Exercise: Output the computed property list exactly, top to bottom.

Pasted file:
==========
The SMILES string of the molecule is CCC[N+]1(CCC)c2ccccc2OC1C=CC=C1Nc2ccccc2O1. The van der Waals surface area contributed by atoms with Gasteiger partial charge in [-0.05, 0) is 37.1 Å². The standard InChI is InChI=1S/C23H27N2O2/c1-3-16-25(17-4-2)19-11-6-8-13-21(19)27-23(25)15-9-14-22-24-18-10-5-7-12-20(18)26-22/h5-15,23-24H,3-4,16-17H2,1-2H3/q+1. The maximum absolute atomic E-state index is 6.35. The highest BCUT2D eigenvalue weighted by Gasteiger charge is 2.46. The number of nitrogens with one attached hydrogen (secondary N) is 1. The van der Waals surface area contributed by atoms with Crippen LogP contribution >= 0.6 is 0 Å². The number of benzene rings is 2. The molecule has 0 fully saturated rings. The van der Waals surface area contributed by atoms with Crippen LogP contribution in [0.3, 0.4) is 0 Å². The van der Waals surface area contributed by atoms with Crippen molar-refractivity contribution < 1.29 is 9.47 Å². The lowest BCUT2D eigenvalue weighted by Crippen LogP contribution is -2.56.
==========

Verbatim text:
The SMILES string of the molecule is CCC[N+]1(CCC)c2ccccc2OC1C=CC=C1Nc2ccccc2O1. The van der Waals surface area contributed by atoms with Gasteiger partial charge in [-0.05, 0) is 37.1 Å². The standard InChI is InChI=1S/C23H27N2O2/c1-3-16-25(17-4-2)19-11-6-8-13-21(19)27-23(25)15-9-14-22-24-18-10-5-7-12-20(18)26-22/h5-15,23-24H,3-4,16-17H2,1-2H3/q+1. The maximum absolute atomic E-state index is 6.35. The highest BCUT2D eigenvalue weighted by Gasteiger charge is 2.46. The number of nitrogens with one attached hydrogen (secondary N) is 1. The van der Waals surface area contributed by atoms with Crippen LogP contribution >= 0.6 is 0 Å². The number of benzene rings is 2. The molecule has 0 fully saturated rings. The van der Waals surface area contributed by atoms with Crippen LogP contribution in [0.3, 0.4) is 0 Å². The van der Waals surface area contributed by atoms with Crippen molar-refractivity contribution < 1.29 is 9.47 Å². The lowest BCUT2D eigenvalue weighted by Crippen LogP contribution is -2.56.